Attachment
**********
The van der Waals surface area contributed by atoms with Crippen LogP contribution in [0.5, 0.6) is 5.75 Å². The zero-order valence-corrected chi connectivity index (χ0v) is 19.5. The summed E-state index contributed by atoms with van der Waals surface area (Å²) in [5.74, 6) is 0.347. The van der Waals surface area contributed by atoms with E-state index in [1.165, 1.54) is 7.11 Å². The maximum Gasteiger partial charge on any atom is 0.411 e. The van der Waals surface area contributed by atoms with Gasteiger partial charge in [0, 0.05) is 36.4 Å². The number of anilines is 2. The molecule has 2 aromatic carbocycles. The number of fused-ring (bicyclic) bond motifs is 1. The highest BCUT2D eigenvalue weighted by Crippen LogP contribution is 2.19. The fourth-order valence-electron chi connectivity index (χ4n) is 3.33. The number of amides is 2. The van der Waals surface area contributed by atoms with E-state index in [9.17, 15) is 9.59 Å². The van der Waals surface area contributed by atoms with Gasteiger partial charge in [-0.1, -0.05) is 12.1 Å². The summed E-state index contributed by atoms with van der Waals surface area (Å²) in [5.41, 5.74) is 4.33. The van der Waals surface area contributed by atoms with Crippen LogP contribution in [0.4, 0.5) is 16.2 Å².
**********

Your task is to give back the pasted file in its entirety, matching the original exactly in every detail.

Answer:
The van der Waals surface area contributed by atoms with Crippen LogP contribution in [0.5, 0.6) is 5.75 Å². The zero-order valence-corrected chi connectivity index (χ0v) is 19.5. The summed E-state index contributed by atoms with van der Waals surface area (Å²) in [5.74, 6) is 0.347. The van der Waals surface area contributed by atoms with E-state index in [1.165, 1.54) is 7.11 Å². The maximum Gasteiger partial charge on any atom is 0.411 e. The van der Waals surface area contributed by atoms with Gasteiger partial charge in [0, 0.05) is 36.4 Å². The number of anilines is 2. The molecule has 2 aromatic carbocycles. The number of fused-ring (bicyclic) bond motifs is 1. The highest BCUT2D eigenvalue weighted by Crippen LogP contribution is 2.19. The fourth-order valence-electron chi connectivity index (χ4n) is 3.33. The number of amides is 2. The van der Waals surface area contributed by atoms with E-state index in [9.17, 15) is 9.59 Å². The van der Waals surface area contributed by atoms with Gasteiger partial charge in [-0.1, -0.05) is 12.1 Å². The summed E-state index contributed by atoms with van der Waals surface area (Å²) in [5.41, 5.74) is 4.33. The van der Waals surface area contributed by atoms with Crippen LogP contribution in [0.4, 0.5) is 16.2 Å².